Rising water is shaping the future of Louisiana and the Gulf Coast.
In a recent paper in Geophysical Research Letters, Dr. Oppo investigated the lateral tranfer of overpressure in the shallow subsurface and how it can lead to the intrusion of poorly consolidated mud into the overlying sediments.
Unconsolidated mud can pierce the overlying sediments in a mechanism called mud diapirism. This process is associated with elevated pressure in the subsurface, which can be a relevant hazard for infrastructures and human society.
The mud is most commonly sourced at great depth and shallow sourced mud diapirs, defined “early burial,” are undocumented outside large river deltas. Dr. Oppo describes the first example of early burial mud diapirism in a different geological setting: the deformed foredeep of Northern Italy.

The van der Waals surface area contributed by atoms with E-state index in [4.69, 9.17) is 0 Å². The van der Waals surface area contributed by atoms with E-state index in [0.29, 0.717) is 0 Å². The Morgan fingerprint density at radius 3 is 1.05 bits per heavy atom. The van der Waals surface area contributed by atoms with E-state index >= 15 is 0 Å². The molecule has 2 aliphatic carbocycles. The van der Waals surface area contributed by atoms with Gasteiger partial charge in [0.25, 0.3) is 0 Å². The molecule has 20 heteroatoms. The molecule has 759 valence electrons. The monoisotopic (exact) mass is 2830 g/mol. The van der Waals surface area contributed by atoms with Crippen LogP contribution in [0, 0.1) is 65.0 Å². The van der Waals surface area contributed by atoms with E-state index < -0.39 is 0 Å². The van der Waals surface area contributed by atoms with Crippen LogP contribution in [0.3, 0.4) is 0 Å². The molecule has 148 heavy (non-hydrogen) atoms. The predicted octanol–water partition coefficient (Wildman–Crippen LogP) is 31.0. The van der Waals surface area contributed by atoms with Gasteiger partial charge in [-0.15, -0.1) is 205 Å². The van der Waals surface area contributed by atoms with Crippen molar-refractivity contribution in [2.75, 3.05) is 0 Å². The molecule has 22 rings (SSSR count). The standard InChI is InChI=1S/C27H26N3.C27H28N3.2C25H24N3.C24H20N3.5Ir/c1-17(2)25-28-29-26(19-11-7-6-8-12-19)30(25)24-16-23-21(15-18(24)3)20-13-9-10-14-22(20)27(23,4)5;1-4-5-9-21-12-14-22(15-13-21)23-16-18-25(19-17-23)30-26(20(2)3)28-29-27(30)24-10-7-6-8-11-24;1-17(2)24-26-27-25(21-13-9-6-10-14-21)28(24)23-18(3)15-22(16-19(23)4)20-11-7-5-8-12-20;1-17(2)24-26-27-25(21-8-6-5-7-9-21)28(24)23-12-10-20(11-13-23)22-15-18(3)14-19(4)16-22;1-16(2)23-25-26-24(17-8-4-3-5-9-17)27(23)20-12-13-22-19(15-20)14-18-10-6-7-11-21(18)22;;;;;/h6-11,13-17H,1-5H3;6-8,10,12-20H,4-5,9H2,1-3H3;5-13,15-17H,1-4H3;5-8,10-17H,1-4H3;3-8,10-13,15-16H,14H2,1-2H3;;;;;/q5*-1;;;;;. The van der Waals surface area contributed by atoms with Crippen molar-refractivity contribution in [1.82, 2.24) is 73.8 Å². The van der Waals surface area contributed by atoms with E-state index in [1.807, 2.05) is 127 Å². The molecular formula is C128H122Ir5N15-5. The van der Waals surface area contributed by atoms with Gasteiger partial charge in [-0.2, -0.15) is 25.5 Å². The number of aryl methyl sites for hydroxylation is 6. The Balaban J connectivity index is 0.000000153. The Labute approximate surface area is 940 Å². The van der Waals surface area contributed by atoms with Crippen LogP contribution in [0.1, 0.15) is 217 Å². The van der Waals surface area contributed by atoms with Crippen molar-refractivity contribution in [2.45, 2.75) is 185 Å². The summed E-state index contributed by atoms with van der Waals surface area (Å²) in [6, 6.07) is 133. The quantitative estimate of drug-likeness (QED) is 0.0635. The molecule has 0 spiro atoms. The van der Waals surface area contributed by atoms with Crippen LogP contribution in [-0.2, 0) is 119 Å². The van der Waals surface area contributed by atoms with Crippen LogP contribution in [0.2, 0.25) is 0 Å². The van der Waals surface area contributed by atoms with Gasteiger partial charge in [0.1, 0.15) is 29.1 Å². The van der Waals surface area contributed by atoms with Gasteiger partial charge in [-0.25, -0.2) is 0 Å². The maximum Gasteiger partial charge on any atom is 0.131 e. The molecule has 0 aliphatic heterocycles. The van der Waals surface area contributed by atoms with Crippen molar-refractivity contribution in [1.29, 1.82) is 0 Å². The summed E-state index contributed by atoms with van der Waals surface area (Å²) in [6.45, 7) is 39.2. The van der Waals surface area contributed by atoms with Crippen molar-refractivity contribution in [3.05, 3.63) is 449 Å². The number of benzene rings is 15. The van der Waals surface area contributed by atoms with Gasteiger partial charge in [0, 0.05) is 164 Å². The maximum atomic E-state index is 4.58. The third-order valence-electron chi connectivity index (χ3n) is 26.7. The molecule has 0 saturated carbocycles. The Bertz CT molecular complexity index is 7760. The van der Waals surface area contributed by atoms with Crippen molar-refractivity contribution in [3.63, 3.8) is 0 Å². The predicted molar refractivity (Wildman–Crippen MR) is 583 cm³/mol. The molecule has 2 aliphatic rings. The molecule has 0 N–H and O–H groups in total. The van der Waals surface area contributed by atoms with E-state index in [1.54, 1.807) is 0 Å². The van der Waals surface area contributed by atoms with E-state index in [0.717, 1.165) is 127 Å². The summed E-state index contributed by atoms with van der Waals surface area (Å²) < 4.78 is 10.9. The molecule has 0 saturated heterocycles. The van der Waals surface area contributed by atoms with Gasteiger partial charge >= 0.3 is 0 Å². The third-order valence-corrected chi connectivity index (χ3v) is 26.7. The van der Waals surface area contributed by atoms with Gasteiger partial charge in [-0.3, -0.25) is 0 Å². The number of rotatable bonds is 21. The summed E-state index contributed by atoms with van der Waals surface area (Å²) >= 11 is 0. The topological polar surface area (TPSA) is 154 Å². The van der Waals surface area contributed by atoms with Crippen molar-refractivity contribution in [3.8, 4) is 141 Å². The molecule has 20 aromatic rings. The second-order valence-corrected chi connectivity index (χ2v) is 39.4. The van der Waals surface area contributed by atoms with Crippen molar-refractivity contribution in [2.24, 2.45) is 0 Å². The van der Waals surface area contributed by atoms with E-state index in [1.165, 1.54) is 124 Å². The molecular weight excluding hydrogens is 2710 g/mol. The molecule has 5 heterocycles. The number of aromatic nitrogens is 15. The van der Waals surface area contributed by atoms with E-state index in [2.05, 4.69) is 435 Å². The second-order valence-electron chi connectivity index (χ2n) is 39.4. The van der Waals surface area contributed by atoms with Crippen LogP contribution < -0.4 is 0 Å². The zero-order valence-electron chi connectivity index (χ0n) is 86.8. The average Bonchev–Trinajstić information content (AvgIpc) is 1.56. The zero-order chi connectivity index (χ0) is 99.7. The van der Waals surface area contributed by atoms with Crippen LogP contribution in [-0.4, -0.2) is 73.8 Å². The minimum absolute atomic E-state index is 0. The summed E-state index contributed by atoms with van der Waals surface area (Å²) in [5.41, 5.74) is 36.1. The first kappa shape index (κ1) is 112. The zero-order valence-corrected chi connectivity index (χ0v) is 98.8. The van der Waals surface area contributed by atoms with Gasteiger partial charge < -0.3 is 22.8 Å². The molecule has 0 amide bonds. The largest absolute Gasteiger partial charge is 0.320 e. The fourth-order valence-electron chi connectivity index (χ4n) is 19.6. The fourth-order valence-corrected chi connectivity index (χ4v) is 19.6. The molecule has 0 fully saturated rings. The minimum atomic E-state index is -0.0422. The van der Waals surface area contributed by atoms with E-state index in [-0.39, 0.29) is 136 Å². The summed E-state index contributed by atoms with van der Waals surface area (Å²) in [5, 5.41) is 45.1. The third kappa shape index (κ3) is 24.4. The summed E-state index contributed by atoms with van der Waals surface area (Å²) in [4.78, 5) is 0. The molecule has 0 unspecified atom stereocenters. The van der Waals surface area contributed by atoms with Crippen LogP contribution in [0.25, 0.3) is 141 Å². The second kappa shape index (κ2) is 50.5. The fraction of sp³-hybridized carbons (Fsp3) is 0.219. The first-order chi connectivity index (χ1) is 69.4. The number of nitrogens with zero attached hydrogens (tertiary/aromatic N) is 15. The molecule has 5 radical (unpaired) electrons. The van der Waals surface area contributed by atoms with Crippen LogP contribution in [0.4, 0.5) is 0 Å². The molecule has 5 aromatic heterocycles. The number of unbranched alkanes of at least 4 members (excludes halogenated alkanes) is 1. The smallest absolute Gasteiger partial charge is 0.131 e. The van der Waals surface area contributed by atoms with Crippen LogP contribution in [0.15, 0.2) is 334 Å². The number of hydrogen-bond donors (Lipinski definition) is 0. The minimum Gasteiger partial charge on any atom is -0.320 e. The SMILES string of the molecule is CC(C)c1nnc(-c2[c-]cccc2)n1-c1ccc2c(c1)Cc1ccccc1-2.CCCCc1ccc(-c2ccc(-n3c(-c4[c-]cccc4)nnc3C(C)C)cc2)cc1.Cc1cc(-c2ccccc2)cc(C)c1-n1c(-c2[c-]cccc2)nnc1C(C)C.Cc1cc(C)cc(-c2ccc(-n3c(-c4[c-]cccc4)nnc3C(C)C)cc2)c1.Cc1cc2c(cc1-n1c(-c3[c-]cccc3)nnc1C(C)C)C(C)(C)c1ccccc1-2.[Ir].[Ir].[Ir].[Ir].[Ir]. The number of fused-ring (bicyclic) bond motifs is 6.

The overpressure necessary for the mud diapir formation was generated by the lateral transfer of pressure along sedimentary strata. The lateral pressure transfer usually occurs in permeable sandstones, but Dr. Oppo and co-authors infer that here it occurred within low-permeability sediments. This modality of lateral transfer has not been described before and has potential implications for predicting overpressure in areas not commonly affected by this phenomenon.